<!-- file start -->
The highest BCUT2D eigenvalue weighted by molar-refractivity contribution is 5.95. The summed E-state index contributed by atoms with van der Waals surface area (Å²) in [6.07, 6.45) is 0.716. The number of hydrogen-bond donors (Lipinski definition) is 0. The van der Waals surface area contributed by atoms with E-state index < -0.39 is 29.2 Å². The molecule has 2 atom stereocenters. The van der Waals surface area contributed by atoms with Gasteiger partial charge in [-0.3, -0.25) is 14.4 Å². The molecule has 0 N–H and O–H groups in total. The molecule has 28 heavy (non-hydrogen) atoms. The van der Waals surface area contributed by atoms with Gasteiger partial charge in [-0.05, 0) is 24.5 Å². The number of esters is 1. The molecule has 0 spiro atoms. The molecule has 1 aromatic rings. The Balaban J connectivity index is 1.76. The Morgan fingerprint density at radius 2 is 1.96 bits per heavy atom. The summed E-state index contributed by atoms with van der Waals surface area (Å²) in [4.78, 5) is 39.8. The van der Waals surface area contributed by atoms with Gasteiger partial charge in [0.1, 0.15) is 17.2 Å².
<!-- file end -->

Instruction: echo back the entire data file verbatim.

The highest BCUT2D eigenvalue weighted by molar-refractivity contribution is 5.95. The summed E-state index contributed by atoms with van der Waals surface area (Å²) in [6.07, 6.45) is 0.716. The number of hydrogen-bond donors (Lipinski definition) is 0. The van der Waals surface area contributed by atoms with E-state index < -0.39 is 29.2 Å². The molecule has 2 atom stereocenters. The van der Waals surface area contributed by atoms with Gasteiger partial charge in [-0.3, -0.25) is 14.4 Å². The molecule has 0 N–H and O–H groups in total. The molecule has 28 heavy (non-hydrogen) atoms. The van der Waals surface area contributed by atoms with Gasteiger partial charge in [-0.05, 0) is 24.5 Å². The number of esters is 1. The molecule has 0 spiro atoms. The molecule has 1 aromatic rings. The Balaban J connectivity index is 1.76. The Morgan fingerprint density at radius 2 is 1.96 bits per heavy atom. The summed E-state index contributed by atoms with van der Waals surface area (Å²) in [4.78, 5) is 39.8. The van der Waals surface area contributed by atoms with Gasteiger partial charge in [0.1, 0.15) is 17.2 Å².